His point in sharing this with us was not to belittle the topic of the conversation but rather to reinforce that we must do less predicting and more preparing. With that in mind, he presented three categories of states which must be on our radar in order to be adequately prepared. Policy makers should think about these three categories and be prepare to respond to each.
- Strong States: This category includes countries such as Russia and China that have incredible land masses, large economies – your traditional great powers that have potential to disrupt the status quo or distribution of power and resources.
- Weak States: Here you will find Libya, Syria, and Iraq. These states are characterized by fragile or poor governance, a lack of monopoly over force, and tend to serve as vehicles for terrorism, civil wars, or other dangerous pathologies.
- Malignant States: The North Korea and Iran of the world – countries whose governments are strong enough to secure their borders and acquire a monopoly of force but lack economic influence. Despite this unbalance, they do have the means to create regional instability through unpredictable behavior.
Kate Weaver then shifted the conversation from your typical associations of global security, (terrorism, war, intelligence) to a topic whose connection to insecurity and conflict is often overlooked – food security. Food security is determined by a person’s access and availability to nutrition. As many as 795 million people across the world suffer from food insecurity. This comes downs to 1 in 9 globally, and heightens to 1 in 4 in Sub-Saharan Africa, disproportionately targeting children. In countries of conflict like the Central African Republic or Syria, food is a weapon on war and starvation is the cruel infliction of pain. And the United States is not immune. We at home face the issue of hunger with 1 in 7 of our citizens qualifying as food insecure. In addition to this direct within-our-own-borders effect, we are impacted by other countries food security as well – especially those which we have geopolitical concerns over such as Ira, Liberia, Afghanistan. If we believe that “hunger anwhere threatens peace everywhere” the state of food security in the world is no doubt concern for global stability in the future.
So learning from Inboden, how do we prepare for this? Food security is an issue that can not be solved by aid alone (Sorry, Jeffery Sachs) While SDG#2 may call for the end of rural hunger by 2030, the issue can not be approached in policy isolation as it exists within a web of social constructions that will help or hinder its eradication. It must be integrated into poverty alleviation approach holistically.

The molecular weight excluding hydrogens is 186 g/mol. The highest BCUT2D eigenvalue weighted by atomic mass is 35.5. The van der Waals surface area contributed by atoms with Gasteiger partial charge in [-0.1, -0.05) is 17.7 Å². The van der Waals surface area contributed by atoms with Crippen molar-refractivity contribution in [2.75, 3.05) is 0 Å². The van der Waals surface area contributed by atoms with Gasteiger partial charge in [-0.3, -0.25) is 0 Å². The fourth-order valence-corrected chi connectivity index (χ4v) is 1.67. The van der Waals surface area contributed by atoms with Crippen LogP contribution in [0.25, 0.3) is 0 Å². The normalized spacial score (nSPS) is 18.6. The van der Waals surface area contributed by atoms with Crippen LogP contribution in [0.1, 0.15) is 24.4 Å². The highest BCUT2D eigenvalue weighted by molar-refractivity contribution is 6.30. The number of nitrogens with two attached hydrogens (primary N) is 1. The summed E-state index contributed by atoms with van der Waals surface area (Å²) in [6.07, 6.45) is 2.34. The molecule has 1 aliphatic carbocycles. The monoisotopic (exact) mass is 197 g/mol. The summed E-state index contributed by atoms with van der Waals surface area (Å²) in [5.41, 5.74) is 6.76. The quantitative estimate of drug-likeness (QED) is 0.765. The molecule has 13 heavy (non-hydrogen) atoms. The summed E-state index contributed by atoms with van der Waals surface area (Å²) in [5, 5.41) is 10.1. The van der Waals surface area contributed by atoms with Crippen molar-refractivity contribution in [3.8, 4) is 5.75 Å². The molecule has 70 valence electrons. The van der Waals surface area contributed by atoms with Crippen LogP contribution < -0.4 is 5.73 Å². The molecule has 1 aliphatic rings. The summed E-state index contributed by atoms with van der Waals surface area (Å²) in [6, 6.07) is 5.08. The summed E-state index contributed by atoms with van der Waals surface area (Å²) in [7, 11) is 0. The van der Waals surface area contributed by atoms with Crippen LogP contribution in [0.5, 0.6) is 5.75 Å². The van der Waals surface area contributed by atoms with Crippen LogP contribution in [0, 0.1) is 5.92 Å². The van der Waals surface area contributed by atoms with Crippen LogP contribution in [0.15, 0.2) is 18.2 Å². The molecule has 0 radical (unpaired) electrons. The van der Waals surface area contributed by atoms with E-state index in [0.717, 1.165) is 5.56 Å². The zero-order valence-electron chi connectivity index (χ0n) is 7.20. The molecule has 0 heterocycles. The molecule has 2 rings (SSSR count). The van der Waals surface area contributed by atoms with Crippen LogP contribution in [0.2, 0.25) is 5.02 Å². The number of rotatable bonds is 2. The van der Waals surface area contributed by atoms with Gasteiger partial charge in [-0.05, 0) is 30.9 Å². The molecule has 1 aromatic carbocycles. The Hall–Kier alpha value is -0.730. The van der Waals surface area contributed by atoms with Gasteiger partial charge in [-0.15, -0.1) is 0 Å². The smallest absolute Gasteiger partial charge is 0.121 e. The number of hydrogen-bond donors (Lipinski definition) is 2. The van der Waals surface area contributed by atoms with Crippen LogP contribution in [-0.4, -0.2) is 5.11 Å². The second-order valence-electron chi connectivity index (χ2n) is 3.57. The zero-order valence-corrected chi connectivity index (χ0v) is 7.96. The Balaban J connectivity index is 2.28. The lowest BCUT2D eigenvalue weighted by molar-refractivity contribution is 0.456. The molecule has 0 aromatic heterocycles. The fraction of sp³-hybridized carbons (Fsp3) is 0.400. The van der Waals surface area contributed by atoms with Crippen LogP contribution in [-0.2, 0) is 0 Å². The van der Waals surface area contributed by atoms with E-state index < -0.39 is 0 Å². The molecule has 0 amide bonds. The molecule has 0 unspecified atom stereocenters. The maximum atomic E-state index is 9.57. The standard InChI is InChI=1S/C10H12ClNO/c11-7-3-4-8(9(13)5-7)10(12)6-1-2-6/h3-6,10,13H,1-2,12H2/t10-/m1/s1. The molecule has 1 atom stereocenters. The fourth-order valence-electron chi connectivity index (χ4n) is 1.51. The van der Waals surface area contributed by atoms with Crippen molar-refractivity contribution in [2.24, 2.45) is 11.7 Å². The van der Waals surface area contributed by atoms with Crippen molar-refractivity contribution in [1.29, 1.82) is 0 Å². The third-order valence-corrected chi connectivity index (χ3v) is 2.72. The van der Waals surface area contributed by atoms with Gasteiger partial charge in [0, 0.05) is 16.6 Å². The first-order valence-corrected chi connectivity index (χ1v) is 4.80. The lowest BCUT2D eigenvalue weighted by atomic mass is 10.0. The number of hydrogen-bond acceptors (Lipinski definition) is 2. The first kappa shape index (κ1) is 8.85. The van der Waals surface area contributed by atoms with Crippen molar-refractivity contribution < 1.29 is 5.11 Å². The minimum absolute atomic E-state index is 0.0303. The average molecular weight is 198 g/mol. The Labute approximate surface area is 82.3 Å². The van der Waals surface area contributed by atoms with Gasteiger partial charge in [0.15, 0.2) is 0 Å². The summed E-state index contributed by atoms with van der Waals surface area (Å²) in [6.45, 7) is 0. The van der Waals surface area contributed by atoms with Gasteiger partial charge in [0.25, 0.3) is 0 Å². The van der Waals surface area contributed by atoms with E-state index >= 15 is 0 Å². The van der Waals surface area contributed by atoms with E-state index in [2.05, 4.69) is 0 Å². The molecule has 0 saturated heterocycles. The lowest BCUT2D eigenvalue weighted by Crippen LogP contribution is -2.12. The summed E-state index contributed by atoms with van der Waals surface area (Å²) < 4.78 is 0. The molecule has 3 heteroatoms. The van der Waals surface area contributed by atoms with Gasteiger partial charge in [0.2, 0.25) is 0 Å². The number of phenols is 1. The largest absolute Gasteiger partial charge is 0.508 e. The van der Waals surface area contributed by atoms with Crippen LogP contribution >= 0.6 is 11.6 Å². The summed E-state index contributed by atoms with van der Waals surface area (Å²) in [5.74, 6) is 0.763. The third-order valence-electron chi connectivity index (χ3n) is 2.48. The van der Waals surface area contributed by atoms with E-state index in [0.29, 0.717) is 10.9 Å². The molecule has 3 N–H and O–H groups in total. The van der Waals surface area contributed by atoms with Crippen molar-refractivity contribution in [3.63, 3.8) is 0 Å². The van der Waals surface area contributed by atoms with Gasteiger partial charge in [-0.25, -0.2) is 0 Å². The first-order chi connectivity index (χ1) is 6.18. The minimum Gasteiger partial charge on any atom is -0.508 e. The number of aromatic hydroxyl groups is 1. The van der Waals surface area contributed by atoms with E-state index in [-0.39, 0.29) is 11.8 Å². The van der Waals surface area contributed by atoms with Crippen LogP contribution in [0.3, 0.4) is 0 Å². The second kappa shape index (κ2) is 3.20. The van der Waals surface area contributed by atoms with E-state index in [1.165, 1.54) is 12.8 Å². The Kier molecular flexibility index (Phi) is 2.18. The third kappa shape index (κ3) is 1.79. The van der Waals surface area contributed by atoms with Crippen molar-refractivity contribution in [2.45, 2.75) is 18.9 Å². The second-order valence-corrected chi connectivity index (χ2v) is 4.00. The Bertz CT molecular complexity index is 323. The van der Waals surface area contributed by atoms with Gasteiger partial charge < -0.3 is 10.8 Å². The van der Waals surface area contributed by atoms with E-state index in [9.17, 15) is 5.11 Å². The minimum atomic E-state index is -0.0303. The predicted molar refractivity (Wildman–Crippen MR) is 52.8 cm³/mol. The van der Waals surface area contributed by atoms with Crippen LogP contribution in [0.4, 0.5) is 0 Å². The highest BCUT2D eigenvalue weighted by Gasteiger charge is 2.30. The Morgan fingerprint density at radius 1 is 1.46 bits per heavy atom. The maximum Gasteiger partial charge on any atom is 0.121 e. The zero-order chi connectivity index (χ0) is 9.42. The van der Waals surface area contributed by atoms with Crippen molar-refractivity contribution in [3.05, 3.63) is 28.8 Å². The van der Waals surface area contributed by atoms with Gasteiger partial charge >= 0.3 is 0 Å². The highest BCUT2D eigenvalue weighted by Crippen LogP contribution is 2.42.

And so, Kate left us with three bits of food for thought.
- Harness the power of bioengineering mechanisms.
- Mobilize political will on the issue of food security as the issue is not a natural disaster but a man-made phenomenon. We need to reach consensuses on trade that will open markets and increase access.
- Take preventative steps that will build resiliency in food insecure countries to combat exogenous shocks when they occur.
Next, the conversation turned to Stephen Slick and cyber-threats. Each year Jim Klapper appears before the defense intelligence community and gives a briefing of what threats are ahead. According to Slick, in our recent technological age, cyber-threats are always at the top of list. For most of us, the internet provides a platform for communication, research, knowledge, amusement (or for most of us students…procrastination) but for the Untied States government, the internet has the potential to be a breeding ground for insecurity. We can define this threat in two ways; strategic and tactical.
- Strategic: Our intellectual property, national security secrets, and business plans need to be protected from state and non-state actors. Russia, Iran, North Korean, and China should continue to be watched closely.
- Tactical: The digital age presents us with great challenges regarding the practices of our CIA agents abroad. Technological advancements such as face recognition, fingerprints, the prospect of DNA passports make recruiting and maintaining aliases increasingly difficult. The “digital dust” we leave behind leaves a trail to follow which may just blow an agent’s cover.
The panel provided us with an hour filled discussion on the the global threats that lie ahead. But fear not, it is not all bad news. While technological advancements may present a threat, they also provide tremendous opportunity. It is our job to continue to harness these changes for use and productivity whether it be for agriculture or counter-terrorism.
Deirdre Appel is Co-Program Manager of IPD and a Masters student in International Development Policy at the LBJ School of Public Affairs.